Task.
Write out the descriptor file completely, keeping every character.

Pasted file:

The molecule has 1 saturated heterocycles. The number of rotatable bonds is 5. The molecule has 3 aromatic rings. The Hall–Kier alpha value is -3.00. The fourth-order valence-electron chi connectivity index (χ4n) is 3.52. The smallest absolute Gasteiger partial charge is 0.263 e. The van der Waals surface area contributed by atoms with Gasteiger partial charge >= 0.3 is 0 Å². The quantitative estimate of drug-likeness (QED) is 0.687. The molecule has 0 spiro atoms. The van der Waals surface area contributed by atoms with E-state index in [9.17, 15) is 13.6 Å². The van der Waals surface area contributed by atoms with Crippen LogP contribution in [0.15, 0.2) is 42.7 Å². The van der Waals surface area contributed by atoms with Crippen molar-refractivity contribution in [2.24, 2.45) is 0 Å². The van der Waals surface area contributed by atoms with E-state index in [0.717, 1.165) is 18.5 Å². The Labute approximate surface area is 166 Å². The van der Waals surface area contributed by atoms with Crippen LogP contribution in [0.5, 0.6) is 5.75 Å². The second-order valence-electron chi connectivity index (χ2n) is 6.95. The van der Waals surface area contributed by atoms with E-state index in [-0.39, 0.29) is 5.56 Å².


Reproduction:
The molecule has 1 saturated heterocycles. The number of rotatable bonds is 5. The molecule has 3 aromatic rings. The Hall–Kier alpha value is -3.00. The fourth-order valence-electron chi connectivity index (χ4n) is 3.52. The smallest absolute Gasteiger partial charge is 0.263 e. The van der Waals surface area contributed by atoms with Gasteiger partial charge >= 0.3 is 0 Å². The quantitative estimate of drug-likeness (QED) is 0.687. The molecule has 0 spiro atoms. The van der Waals surface area contributed by atoms with E-state index in [9.17, 15) is 13.6 Å². The van der Waals surface area contributed by atoms with Crippen LogP contribution in [0.15, 0.2) is 42.7 Å². The van der Waals surface area contributed by atoms with Crippen molar-refractivity contribution in [2.24, 2.45) is 0 Å². The van der Waals surface area contributed by atoms with E-state index in [0.717, 1.165) is 18.5 Å². The Labute approximate surface area is 166 Å². The van der Waals surface area contributed by atoms with Crippen LogP contribution in [0.5, 0.6) is 5.75 Å². The second-order valence-electron chi connectivity index (χ2n) is 6.95. The van der Waals surface area contributed by atoms with E-state index in [-0.39, 0.29) is 5.56 Å².